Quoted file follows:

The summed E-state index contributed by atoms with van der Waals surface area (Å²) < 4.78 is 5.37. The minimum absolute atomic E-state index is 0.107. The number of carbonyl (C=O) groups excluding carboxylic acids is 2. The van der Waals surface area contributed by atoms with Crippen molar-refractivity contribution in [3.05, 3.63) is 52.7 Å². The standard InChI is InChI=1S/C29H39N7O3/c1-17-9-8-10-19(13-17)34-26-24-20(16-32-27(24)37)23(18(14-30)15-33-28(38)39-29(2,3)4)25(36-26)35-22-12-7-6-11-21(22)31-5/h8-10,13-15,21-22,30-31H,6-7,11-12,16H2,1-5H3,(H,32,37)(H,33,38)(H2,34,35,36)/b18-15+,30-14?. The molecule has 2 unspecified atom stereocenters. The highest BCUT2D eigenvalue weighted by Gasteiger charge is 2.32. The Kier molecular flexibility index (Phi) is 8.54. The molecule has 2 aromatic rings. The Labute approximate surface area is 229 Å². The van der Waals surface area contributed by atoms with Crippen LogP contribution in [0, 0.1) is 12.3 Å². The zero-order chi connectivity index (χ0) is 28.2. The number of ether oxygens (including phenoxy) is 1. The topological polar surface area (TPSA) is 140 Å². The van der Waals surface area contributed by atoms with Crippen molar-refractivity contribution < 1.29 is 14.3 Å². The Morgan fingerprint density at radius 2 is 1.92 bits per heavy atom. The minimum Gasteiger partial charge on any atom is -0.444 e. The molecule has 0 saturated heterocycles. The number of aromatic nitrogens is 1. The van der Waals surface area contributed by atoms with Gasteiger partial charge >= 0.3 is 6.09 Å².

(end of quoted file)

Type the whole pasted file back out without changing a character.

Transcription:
The summed E-state index contributed by atoms with van der Waals surface area (Å²) < 4.78 is 5.37. The minimum absolute atomic E-state index is 0.107. The number of carbonyl (C=O) groups excluding carboxylic acids is 2. The van der Waals surface area contributed by atoms with Crippen molar-refractivity contribution in [3.05, 3.63) is 52.7 Å². The standard InChI is InChI=1S/C29H39N7O3/c1-17-9-8-10-19(13-17)34-26-24-20(16-32-27(24)37)23(18(14-30)15-33-28(38)39-29(2,3)4)25(36-26)35-22-12-7-6-11-21(22)31-5/h8-10,13-15,21-22,30-31H,6-7,11-12,16H2,1-5H3,(H,32,37)(H,33,38)(H2,34,35,36)/b18-15+,30-14?. The molecule has 2 unspecified atom stereocenters. The highest BCUT2D eigenvalue weighted by Gasteiger charge is 2.32. The Kier molecular flexibility index (Phi) is 8.54. The molecule has 2 aromatic rings. The Labute approximate surface area is 229 Å². The van der Waals surface area contributed by atoms with Crippen LogP contribution in [0, 0.1) is 12.3 Å². The zero-order chi connectivity index (χ0) is 28.2. The number of ether oxygens (including phenoxy) is 1. The topological polar surface area (TPSA) is 140 Å². The van der Waals surface area contributed by atoms with Crippen molar-refractivity contribution < 1.29 is 14.3 Å². The Morgan fingerprint density at radius 2 is 1.92 bits per heavy atom. The minimum Gasteiger partial charge on any atom is -0.444 e. The molecule has 0 saturated heterocycles. The number of aromatic nitrogens is 1. The van der Waals surface area contributed by atoms with Gasteiger partial charge >= 0.3 is 6.09 Å².